ArCticles - Arctic Centre Papers

Digitalising High North – On Whose Benefit?


Mirva Salminen

Digitalisation is often approached as an uninterrogatable external force of nature which turns structures, practices and processes around. Those to excel in the turmoil are those willing to adapt to its conditions and requirements. What becomes forgotten, is that the appearance and outlook of digitalised societies is an outcome of manifaceted human policies, negotiations, bargaining and calculations.

An ongoing research project at the Arctic Centre examines the many faces of digitalisation in the European High North and asks on whose benefit – and on whose detriment – the development is taking place. The normative starting point lies in the human security approach according to which the people and communities experiencing the effects of digitalisation in their everyday life should be able to participate in the steering of the development. At best, inclusive digitalisation can mitigate people’s fears related to accessing and operating in the online environment as well as empower them to reap the benefits for their wellbeing.

Digitalisation in the High North takes place within the frameworks provided by the European Union as well as the states of Norway, Sweden, and Finland and their mutual cooperation. Digital agendas provide the goals, means and expected risks of the development, whereas cyber security agendas present how the progressing digitalisation is safeguarded. Protection of information, and of the critical infrastructures dependent on its free and secured flow, is the prime societal aim. The interests and needs of the people and communities having to adapt to the development become too often bypassed, which leads into reinforced or novel digital divides and inequalities.

Mapping the digital terrain in Lapland

As one of its first tasks, the project contacted people within the regional administration in Lapland to discuss the stage of the digital development in the region. In a meeting with the Regional Council of Lapland, Lapland Hospital District, and the Centre of Excellence on Social Welfare in Northern Finland it became quickly clear that digitalisation is producing benefits in people’s everyday life, for example, in the form of improved access to services, lessened need for travel for work or transacting with public authorities, as well as teleconferencing and online learning. In particular, the availability of various social and health services that can be used online and hence irrespective of one’s physical location became highlighted. However, a lot remains to be done.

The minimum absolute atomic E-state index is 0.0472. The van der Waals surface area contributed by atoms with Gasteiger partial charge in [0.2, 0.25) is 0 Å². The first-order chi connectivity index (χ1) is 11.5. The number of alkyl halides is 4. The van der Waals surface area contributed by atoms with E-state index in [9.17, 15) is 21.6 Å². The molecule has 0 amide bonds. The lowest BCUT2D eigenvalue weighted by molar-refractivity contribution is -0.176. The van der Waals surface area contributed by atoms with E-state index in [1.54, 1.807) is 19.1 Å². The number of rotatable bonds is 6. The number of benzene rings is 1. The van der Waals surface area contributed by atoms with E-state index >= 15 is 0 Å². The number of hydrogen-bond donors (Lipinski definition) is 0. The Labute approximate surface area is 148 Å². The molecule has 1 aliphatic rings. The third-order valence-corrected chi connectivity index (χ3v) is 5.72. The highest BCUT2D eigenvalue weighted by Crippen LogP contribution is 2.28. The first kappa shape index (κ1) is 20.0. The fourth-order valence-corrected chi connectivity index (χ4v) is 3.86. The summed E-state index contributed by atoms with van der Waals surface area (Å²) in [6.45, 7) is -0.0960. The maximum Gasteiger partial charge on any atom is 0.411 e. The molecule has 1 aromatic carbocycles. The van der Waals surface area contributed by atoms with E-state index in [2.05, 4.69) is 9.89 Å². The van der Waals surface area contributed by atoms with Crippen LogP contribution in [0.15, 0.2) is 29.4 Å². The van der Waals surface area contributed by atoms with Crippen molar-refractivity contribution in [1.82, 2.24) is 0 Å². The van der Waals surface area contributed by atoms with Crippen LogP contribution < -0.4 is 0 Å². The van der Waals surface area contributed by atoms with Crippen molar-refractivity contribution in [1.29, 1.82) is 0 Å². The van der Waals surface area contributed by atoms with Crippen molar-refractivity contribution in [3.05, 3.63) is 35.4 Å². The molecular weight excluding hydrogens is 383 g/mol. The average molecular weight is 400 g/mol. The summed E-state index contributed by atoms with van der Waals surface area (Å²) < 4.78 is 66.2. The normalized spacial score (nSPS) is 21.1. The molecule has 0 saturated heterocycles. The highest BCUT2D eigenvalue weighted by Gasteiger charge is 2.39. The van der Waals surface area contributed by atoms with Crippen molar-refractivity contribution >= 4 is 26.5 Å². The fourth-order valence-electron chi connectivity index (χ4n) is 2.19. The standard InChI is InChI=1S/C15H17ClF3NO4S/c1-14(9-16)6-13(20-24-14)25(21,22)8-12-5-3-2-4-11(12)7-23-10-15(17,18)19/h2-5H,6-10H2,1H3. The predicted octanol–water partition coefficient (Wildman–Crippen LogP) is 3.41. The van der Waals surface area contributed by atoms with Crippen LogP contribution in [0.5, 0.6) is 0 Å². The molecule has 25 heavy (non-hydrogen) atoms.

Even if a proportion of people is fast at coming up with suggestions of how digital development could improve their daily lives, advancing the ideas is dependent on resources and the flexibility of the existing structures, practices and processes. In addition, a proportion of the people does not see any benefit in digitalisation and prefers pulling out of the development. What will happen to these people when the welfare state is gradually turning into an online platform for individual service provision and there no longer are offices to visit? A response has been the building of physical service points at which support and guidance in using online services is always available. Furthermore, a mobile service back can be picked up from the social and/or health care professionals when one’s skills develop, yet interest or resources do not suffice for acquiring own equipment and connection.

In addition to people’s lacking skills or will to engage in digitalisation, insufficient infrastructure still forms a major cause for concern. Lacking or labile mobile network, gaps in coverage and restricted access to fixed broadband cause frustration, non-access, difficulties is running the heavy service platforms and restrictions in people’s movement. Lack of mobile applications or inadequate fitting of websites to mobile displays have similar implications. Advancing digital development in sparsely populated areas is costly and takes time, so the development of services and applications ought to serve the interests and needs of those who will be using them as the likelihood of suboptimal utilisation of digitalisation’s opportunities otherwise grows high. In the same process, chances for improving Nordic cooperation ought to be re-evaluated.

Mirva Salminen studies digitalisation and cyber security in the European High North, focusing on the human security perspective. The research project is carried out at the Arctic Centre.


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